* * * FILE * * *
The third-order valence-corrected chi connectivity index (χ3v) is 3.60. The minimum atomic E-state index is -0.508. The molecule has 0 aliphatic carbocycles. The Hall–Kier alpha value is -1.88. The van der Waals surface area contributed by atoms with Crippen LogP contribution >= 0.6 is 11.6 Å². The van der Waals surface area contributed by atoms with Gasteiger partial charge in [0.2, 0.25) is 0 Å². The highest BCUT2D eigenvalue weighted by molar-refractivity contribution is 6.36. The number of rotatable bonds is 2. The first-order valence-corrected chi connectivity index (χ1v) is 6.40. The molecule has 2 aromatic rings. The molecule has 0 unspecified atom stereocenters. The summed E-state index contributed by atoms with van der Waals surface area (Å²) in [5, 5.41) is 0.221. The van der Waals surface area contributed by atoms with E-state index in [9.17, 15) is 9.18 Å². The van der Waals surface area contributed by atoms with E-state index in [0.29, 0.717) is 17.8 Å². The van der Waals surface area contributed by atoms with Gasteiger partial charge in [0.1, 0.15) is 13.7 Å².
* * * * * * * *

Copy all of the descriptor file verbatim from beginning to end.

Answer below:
The third-order valence-corrected chi connectivity index (χ3v) is 3.60. The minimum atomic E-state index is -0.508. The molecule has 0 aliphatic carbocycles. The Hall–Kier alpha value is -1.88. The van der Waals surface area contributed by atoms with Crippen LogP contribution >= 0.6 is 11.6 Å². The van der Waals surface area contributed by atoms with Gasteiger partial charge in [0.2, 0.25) is 0 Å². The highest BCUT2D eigenvalue weighted by molar-refractivity contribution is 6.36. The number of rotatable bonds is 2. The first-order valence-corrected chi connectivity index (χ1v) is 6.40. The molecule has 2 aromatic rings. The molecule has 0 unspecified atom stereocenters. The summed E-state index contributed by atoms with van der Waals surface area (Å²) in [5, 5.41) is 0.221. The van der Waals surface area contributed by atoms with E-state index in [9.17, 15) is 9.18 Å². The van der Waals surface area contributed by atoms with E-state index in [0.29, 0.717) is 17.8 Å². The van der Waals surface area contributed by atoms with Gasteiger partial charge in [0.1, 0.15) is 13.7 Å².